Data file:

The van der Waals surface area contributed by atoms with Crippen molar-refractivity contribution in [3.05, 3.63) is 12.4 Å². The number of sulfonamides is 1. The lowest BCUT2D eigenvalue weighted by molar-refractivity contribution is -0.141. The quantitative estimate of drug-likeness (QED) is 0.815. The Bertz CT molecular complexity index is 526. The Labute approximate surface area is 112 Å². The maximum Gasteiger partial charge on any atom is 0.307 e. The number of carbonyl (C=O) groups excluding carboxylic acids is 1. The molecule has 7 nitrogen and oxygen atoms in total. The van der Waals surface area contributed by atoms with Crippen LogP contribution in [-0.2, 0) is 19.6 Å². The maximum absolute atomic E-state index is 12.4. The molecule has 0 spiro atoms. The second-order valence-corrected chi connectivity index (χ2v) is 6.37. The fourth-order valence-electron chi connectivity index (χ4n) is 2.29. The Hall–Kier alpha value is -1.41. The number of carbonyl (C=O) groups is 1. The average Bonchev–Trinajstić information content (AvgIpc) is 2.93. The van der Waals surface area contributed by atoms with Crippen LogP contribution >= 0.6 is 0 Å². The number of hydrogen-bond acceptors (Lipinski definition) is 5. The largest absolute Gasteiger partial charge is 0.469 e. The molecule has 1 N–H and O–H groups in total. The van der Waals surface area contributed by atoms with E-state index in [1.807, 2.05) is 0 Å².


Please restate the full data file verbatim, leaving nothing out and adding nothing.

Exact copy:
The van der Waals surface area contributed by atoms with Crippen molar-refractivity contribution in [3.05, 3.63) is 12.4 Å². The number of sulfonamides is 1. The lowest BCUT2D eigenvalue weighted by molar-refractivity contribution is -0.141. The quantitative estimate of drug-likeness (QED) is 0.815. The Bertz CT molecular complexity index is 526. The Labute approximate surface area is 112 Å². The maximum Gasteiger partial charge on any atom is 0.307 e. The number of carbonyl (C=O) groups excluding carboxylic acids is 1. The molecule has 7 nitrogen and oxygen atoms in total. The van der Waals surface area contributed by atoms with Crippen LogP contribution in [-0.2, 0) is 19.6 Å². The maximum absolute atomic E-state index is 12.4. The molecule has 0 spiro atoms. The second-order valence-corrected chi connectivity index (χ2v) is 6.37. The fourth-order valence-electron chi connectivity index (χ4n) is 2.29. The Hall–Kier alpha value is -1.41. The number of carbonyl (C=O) groups is 1. The average Bonchev–Trinajstić information content (AvgIpc) is 2.93. The van der Waals surface area contributed by atoms with Crippen LogP contribution >= 0.6 is 0 Å². The number of hydrogen-bond acceptors (Lipinski definition) is 5. The largest absolute Gasteiger partial charge is 0.469 e. The molecule has 1 N–H and O–H groups in total. The van der Waals surface area contributed by atoms with E-state index in [1.807, 2.05) is 0 Å².